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Premium Integrated economic models to support decisions on water pricing in biofuel production river basins: three case studies from Brazil
de Moraes Marcia M. G. A.,
Ribeiro Márcia M. R.,
Watkins David W.,
Viana Jorge H. N.,
Figueiredo Luiz E. N.,
da Silva Gerald S.,
Carneiro Ana C. G.
Publication year2015
Publication title
biofuels, bioproducts and biorefining
Resource typeJournals
PublisherJohn Wiley & Sons
Abstract Energy securities, increases in fossil fuel prices, and concern about climate change have been major causes of increased bioenergy production. Because biomass production is rural‐based and generally labor‐intensive, bioenergy development happens mainly in less developed countries. Comprehensive analysis is needed to develop appropriate policies to ensure the sustainability of resource use while promoting economic development. Given this, public policies must promote more efficient inter‐ and intra‐sector water allocation schemes. Economic instruments, such as water pricing and water markets, can be used to avoid transferring negative environmental and economic impacts of meeting global renewable energy targets to production regions. In Brazil, water markets are not allowed, but the law has established raw water charges as a management instrument at the river basin level. However, the majority of bulk water charge systems have been defined exclusively for raising revenue. Integrated economic modeling can be a useful tool to support the design of effective economic instruments. This paper describes the main features of two economic modeling approaches that can support effective water pricing decisions. Three case studies illustrate sugarcane ethanol production river basins in Brazil where water prices have already been established but fail to reflect the real scarcity value of water in the region. In addition, preliminary results of a national‐level economic model being built for Brazil show that increasing water charges for the agricultural sector can have significant effects on water demand and agriculture production. The potential benefits of water pricing policy decisions based on economic modeling results are assessed. © 2015 Society of Chemical Industry and John Wiley & Sons, Ltd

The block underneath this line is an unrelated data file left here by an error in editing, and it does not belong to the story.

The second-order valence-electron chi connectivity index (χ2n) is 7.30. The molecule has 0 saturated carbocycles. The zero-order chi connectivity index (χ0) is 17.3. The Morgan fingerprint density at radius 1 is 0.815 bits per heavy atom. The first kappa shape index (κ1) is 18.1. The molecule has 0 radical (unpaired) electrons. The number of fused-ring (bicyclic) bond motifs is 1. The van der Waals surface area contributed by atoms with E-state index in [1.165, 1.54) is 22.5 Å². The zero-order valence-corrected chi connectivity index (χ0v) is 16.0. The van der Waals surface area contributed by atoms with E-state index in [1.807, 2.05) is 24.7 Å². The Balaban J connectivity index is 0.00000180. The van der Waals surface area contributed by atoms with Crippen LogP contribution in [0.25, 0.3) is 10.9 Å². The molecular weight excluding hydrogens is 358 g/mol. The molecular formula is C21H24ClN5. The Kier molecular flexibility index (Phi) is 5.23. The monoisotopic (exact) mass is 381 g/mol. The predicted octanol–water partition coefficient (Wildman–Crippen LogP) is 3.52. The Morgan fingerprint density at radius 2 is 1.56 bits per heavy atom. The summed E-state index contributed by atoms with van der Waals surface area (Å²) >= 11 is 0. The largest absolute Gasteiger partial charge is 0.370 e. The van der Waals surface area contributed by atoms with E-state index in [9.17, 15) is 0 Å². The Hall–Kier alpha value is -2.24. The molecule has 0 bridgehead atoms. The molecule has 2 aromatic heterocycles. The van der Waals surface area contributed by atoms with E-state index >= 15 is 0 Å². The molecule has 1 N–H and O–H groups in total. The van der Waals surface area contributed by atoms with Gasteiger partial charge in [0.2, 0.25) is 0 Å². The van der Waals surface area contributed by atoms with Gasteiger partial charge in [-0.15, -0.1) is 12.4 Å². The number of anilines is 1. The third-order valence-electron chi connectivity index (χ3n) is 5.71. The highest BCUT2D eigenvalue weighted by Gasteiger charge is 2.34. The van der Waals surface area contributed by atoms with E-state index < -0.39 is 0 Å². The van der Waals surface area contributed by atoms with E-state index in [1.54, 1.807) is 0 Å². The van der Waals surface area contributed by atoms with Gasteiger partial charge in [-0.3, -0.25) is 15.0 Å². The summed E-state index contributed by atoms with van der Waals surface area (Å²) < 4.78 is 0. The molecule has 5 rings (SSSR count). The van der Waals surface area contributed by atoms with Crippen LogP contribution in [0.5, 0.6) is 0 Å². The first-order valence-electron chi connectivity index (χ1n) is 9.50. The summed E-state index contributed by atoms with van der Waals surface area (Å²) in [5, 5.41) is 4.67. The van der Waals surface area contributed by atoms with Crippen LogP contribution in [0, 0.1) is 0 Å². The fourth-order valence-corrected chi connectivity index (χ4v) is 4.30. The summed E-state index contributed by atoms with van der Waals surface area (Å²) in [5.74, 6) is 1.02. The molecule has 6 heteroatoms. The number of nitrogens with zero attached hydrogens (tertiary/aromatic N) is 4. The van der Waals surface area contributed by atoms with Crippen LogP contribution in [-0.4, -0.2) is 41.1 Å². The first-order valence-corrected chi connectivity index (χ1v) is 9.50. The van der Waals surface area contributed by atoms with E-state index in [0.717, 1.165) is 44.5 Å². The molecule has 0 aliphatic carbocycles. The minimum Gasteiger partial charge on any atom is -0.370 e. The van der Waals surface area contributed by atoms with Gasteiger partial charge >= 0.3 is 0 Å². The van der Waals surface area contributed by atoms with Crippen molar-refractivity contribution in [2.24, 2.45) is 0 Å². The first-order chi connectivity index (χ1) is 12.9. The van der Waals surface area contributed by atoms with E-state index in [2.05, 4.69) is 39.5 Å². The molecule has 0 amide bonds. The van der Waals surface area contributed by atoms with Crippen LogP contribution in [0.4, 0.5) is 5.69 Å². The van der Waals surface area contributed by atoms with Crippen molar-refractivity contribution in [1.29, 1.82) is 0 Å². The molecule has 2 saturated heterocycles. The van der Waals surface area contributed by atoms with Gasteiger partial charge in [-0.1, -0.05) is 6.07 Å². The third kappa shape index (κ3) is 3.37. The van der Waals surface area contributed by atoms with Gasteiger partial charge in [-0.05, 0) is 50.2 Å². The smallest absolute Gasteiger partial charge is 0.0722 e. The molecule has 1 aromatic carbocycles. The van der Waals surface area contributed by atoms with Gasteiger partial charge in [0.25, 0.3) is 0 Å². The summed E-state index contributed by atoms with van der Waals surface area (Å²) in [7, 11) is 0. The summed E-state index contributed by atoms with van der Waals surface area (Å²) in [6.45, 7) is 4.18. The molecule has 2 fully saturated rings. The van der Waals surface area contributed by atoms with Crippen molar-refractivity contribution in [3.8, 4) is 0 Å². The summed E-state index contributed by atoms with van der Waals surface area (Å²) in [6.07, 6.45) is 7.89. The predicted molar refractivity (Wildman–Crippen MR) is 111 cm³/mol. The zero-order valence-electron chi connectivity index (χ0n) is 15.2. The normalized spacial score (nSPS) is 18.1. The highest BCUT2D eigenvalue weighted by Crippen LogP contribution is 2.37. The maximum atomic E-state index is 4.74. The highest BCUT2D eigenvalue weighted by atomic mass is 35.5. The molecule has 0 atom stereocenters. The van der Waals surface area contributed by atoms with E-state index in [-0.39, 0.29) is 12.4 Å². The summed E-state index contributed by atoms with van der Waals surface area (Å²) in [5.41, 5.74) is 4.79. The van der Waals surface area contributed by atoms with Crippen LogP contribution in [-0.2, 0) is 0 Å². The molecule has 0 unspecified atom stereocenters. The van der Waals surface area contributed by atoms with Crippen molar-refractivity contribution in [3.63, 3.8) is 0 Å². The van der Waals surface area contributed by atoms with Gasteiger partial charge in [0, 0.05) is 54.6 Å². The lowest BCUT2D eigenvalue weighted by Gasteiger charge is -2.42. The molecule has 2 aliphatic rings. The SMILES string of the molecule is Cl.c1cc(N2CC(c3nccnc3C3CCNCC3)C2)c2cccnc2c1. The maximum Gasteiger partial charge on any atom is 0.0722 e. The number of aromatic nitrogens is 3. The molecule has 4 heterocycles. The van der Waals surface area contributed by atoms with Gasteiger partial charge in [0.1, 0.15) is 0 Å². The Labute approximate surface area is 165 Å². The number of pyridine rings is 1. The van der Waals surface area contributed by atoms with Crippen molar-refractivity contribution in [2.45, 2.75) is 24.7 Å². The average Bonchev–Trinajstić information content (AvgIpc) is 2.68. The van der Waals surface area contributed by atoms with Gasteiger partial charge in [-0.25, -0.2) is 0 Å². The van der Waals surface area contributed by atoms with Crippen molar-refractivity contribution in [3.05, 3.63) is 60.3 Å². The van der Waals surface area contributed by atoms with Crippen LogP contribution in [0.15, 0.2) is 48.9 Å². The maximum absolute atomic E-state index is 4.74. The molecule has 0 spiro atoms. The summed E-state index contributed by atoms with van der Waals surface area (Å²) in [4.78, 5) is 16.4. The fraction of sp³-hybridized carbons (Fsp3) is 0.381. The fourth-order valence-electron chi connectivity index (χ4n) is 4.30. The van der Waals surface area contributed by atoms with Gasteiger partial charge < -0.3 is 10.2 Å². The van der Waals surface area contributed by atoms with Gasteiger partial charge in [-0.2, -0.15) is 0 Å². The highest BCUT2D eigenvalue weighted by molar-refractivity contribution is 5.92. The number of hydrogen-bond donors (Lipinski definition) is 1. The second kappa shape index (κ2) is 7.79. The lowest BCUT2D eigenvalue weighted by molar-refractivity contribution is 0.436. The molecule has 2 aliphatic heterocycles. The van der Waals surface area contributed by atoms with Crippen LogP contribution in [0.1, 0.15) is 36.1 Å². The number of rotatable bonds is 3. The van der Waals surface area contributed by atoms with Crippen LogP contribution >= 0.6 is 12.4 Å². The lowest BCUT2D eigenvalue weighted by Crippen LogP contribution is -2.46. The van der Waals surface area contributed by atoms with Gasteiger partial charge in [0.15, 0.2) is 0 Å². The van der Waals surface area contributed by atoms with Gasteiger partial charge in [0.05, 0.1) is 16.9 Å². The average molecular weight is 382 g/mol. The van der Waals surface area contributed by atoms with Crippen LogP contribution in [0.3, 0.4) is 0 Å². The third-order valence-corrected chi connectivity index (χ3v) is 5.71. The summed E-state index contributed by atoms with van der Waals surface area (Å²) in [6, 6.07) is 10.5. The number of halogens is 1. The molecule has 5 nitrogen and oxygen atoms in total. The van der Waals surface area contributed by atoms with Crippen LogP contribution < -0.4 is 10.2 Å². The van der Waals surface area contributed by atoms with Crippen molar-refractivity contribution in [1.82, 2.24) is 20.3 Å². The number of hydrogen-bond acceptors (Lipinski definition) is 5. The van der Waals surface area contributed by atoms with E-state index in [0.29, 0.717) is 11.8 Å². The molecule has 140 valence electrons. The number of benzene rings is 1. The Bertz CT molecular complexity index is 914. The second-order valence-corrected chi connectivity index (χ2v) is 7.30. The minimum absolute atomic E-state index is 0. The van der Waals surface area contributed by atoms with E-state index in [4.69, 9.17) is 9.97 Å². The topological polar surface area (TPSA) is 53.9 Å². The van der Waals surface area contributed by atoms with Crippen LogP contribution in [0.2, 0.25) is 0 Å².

Subject(s)accounting , agricultural economics , agriculture , biology , business , ecology , economics , macroeconomics , natural resource economics , production (economics) , revenue , sustainability , water conservation , water pricing , water resources , water scarcity , water use
SCImago Journal Rank0.931

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